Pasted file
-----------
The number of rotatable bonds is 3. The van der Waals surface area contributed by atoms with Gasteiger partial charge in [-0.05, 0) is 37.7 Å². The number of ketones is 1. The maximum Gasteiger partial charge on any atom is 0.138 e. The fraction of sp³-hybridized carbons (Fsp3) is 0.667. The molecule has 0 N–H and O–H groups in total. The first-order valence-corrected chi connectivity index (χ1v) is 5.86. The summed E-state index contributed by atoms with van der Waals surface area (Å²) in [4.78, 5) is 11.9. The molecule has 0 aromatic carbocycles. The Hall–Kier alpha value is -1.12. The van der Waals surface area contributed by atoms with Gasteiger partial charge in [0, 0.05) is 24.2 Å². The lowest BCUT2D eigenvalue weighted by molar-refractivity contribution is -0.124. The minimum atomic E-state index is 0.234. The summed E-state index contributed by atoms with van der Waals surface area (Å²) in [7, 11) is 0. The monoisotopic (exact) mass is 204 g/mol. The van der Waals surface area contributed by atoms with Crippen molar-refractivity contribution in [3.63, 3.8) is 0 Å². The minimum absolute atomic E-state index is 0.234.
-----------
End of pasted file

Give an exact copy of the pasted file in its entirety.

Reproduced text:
The number of rotatable bonds is 3. The van der Waals surface area contributed by atoms with Gasteiger partial charge in [-0.05, 0) is 37.7 Å². The number of ketones is 1. The maximum Gasteiger partial charge on any atom is 0.138 e. The fraction of sp³-hybridized carbons (Fsp3) is 0.667. The molecule has 0 N–H and O–H groups in total. The first-order valence-corrected chi connectivity index (χ1v) is 5.86. The summed E-state index contributed by atoms with van der Waals surface area (Å²) in [4.78, 5) is 11.9. The molecule has 0 aromatic carbocycles. The Hall–Kier alpha value is -1.12. The van der Waals surface area contributed by atoms with Gasteiger partial charge in [0, 0.05) is 24.2 Å². The lowest BCUT2D eigenvalue weighted by molar-refractivity contribution is -0.124. The minimum atomic E-state index is 0.234. The summed E-state index contributed by atoms with van der Waals surface area (Å²) in [7, 11) is 0. The monoisotopic (exact) mass is 204 g/mol. The van der Waals surface area contributed by atoms with Crippen molar-refractivity contribution in [3.63, 3.8) is 0 Å². The minimum absolute atomic E-state index is 0.234.